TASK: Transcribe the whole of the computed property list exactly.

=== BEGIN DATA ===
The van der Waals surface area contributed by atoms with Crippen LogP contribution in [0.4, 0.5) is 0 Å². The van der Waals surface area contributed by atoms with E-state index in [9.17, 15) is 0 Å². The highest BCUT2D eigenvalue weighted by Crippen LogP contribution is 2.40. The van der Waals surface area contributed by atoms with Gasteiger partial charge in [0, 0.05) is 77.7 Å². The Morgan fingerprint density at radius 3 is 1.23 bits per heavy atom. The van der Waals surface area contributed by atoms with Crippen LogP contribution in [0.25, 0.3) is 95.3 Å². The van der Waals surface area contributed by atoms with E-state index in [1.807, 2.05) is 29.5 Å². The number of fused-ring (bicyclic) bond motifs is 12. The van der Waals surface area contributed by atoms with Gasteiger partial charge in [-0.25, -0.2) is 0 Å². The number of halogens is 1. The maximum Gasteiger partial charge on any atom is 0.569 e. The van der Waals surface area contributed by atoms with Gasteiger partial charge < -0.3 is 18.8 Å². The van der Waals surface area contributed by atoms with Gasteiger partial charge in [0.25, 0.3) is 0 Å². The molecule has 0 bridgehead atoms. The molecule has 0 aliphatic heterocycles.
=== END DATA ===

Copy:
The van der Waals surface area contributed by atoms with Crippen LogP contribution in [0.4, 0.5) is 0 Å². The van der Waals surface area contributed by atoms with E-state index in [9.17, 15) is 0 Å². The highest BCUT2D eigenvalue weighted by Crippen LogP contribution is 2.40. The van der Waals surface area contributed by atoms with Gasteiger partial charge in [0, 0.05) is 77.7 Å². The Morgan fingerprint density at radius 3 is 1.23 bits per heavy atom. The van der Waals surface area contributed by atoms with Crippen LogP contribution in [0.25, 0.3) is 95.3 Å². The van der Waals surface area contributed by atoms with E-state index in [1.807, 2.05) is 29.5 Å². The number of fused-ring (bicyclic) bond motifs is 12. The van der Waals surface area contributed by atoms with Gasteiger partial charge in [-0.25, -0.2) is 0 Å². The number of halogens is 1. The maximum Gasteiger partial charge on any atom is 0.569 e. The van der Waals surface area contributed by atoms with Gasteiger partial charge < -0.3 is 18.8 Å². The van der Waals surface area contributed by atoms with Gasteiger partial charge in [0.25, 0.3) is 0 Å². The molecule has 0 bridgehead atoms. The molecule has 0 aliphatic heterocycles.